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PLDI 2020
Mon 15 - Fri 19 June 2020

Almost all modern production software is compiled with optimization.
Debugging optimized code is a desirable functionality.
For example,
developers usually perform post-mortem debugging on the coredumps produced by
software crashes.
Designing reliable debugging techniques for optimized code
has been well-studied in the past.
However, little is known about the correctness of the debug information generated by optimizing compilers when debugging optimized code.

Optimizing compilers emit debug information (e.g., DWARF information) to support
source code debuggers.
Wrong debug information causes debuggers to either
crash or to display
wrong variable values.
Existing debugger validation techniques only focus on testing the interactive aspect of
debuggers for dynamic languages (i.e., with unoptimized code).
Validating debug information for optimized code raises some unique
many breakpoints cannot be reached by debuggers due to
code optimization; and (2)
inspecting some arbitrary variables such as uninitialized variables introduces undefined

This paper presents the first generic framework for systematically testing debug information with
optimized code.
We introduce a novel concept called \emph{actionable program}.
An actionable program $P_{\langle s,
v\rangle}$ contains a program location $s$ and a
variable $v$ to inspect.
Our key insight is that
in both the unoptimized program $P_{\langle s,v\rangle}$ and the optimized program $P^\prime_{\langle s,v\rangle}$,
debuggers should be able to stop at the program location $s$ and inspect the value of the variable $v$ without any undefined behaviors.
Our framework generates actionable programs and does systematic testing by comparing the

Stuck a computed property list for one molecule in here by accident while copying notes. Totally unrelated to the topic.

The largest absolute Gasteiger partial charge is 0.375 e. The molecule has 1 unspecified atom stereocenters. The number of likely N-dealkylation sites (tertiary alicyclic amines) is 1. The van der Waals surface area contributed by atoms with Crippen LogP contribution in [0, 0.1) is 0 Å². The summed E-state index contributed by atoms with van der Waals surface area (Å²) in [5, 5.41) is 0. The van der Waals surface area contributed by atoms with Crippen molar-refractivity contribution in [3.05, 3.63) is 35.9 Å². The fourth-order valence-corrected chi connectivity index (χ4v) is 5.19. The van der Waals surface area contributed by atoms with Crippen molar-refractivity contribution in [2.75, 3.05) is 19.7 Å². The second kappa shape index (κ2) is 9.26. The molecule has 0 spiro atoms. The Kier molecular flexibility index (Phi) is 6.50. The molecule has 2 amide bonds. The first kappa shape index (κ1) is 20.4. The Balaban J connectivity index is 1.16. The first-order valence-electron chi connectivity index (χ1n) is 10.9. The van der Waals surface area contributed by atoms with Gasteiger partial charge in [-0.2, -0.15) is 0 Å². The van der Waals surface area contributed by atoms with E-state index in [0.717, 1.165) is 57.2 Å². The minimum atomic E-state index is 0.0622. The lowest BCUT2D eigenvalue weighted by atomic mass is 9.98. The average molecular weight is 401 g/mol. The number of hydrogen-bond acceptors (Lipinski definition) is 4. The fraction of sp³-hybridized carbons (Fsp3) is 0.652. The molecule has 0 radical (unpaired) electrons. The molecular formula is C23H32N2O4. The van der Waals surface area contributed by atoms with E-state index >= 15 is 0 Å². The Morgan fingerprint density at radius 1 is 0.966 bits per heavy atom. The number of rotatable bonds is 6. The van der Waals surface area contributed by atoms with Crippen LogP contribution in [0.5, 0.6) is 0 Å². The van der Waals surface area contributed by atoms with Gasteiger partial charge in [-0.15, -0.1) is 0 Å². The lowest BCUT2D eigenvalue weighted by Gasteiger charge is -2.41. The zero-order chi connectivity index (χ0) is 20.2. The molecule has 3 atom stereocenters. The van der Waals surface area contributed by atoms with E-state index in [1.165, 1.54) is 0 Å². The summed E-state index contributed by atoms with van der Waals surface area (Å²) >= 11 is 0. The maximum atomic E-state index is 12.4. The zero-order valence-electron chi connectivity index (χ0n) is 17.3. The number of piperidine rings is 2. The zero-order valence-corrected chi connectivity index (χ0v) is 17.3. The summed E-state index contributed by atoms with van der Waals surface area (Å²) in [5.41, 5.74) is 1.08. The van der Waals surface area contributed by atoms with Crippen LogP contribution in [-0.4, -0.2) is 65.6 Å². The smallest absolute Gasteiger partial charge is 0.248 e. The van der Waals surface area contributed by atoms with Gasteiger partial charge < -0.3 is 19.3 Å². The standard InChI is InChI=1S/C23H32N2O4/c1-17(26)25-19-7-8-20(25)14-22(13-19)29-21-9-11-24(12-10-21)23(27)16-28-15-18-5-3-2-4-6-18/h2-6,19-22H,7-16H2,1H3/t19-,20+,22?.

debugger output of $P^\prime_{\langle s,
v\rangle}$ and the actual value of $v$ at line $s$ in $P_{\langle s, v\rangle}$.
We have applied our framework to two mainstream optimizing C
compilers (i.e., GCC and LLVM).
Our framework
has led to 47 confirmed bug reports, 11 of which have already been fixed.
Moreover, in three days, our technique has found 2 confirmed bugs in the Rust
compiler. The results have demonstrated the effectiveness and generality of our framework.

Fri 19 Jun

Displayed time zone: Pacific Time (US & Canada) change

06:20 - 07:40
Parsing, Debugging, and Code SearchPLDI Research Papers at PLDI Research Papers live stream
Chair(s): Dan Barowy Williams College

YouTube lightning session video

Faster General Parsing through Context-Free Memoization
PLDI Research Papers
Grzegorz Herman Jagiellonian University, Poland
Zippy LL(1) Parsing with Derivatives
PLDI Research Papers
Romain Edelmann EPFL, Switzerland, Jad Hamza EPFL, Switzerland, Viktor KunĨak EPFL, Switzerland
Debug Information Validation for Optimized Code
PLDI Research Papers
Yuanbo Li Georgia Institute of Technology, USA, Shuo Ding Georgia Institute of Technology, USA, Qirun Zhang Georgia Institute of Technology, USA, Davide Italiano Apple, USA
Semantic Code Search via Equational Reasoning
PLDI Research Papers
Varot Premtoon Massachusetts Institute of Technology, USA, James Koppel Massachusetts Institute of Technology, USA, Armando Solar-Lezama Massachusetts Institute of Technology, USA